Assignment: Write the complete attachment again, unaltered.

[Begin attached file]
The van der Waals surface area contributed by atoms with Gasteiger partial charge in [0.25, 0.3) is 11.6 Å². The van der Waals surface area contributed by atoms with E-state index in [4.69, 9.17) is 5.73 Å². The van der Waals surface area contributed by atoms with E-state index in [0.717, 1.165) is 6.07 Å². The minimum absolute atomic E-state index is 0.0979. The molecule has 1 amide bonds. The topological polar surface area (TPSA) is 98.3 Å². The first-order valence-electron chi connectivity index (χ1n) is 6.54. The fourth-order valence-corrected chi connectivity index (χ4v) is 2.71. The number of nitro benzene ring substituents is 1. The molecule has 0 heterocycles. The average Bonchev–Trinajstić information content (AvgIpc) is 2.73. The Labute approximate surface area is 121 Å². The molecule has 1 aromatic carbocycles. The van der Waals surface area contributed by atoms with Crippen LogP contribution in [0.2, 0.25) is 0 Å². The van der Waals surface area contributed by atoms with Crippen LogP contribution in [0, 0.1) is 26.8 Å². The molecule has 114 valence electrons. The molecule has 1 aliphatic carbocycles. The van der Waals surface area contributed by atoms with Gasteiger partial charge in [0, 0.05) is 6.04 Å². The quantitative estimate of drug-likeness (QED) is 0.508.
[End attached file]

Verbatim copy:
The van der Waals surface area contributed by atoms with Gasteiger partial charge in [0.25, 0.3) is 11.6 Å². The van der Waals surface area contributed by atoms with E-state index in [4.69, 9.17) is 5.73 Å². The van der Waals surface area contributed by atoms with E-state index in [0.717, 1.165) is 6.07 Å². The minimum absolute atomic E-state index is 0.0979. The molecule has 1 amide bonds. The topological polar surface area (TPSA) is 98.3 Å². The first-order valence-electron chi connectivity index (χ1n) is 6.54. The fourth-order valence-corrected chi connectivity index (χ4v) is 2.71. The number of nitro benzene ring substituents is 1. The molecule has 0 heterocycles. The average Bonchev–Trinajstić information content (AvgIpc) is 2.73. The Labute approximate surface area is 121 Å². The molecule has 1 aromatic carbocycles. The van der Waals surface area contributed by atoms with Crippen LogP contribution in [0.2, 0.25) is 0 Å². The van der Waals surface area contributed by atoms with Crippen LogP contribution in [0, 0.1) is 26.8 Å². The molecule has 114 valence electrons. The molecule has 1 aliphatic carbocycles. The van der Waals surface area contributed by atoms with Gasteiger partial charge in [0, 0.05) is 6.04 Å². The quantitative estimate of drug-likeness (QED) is 0.508.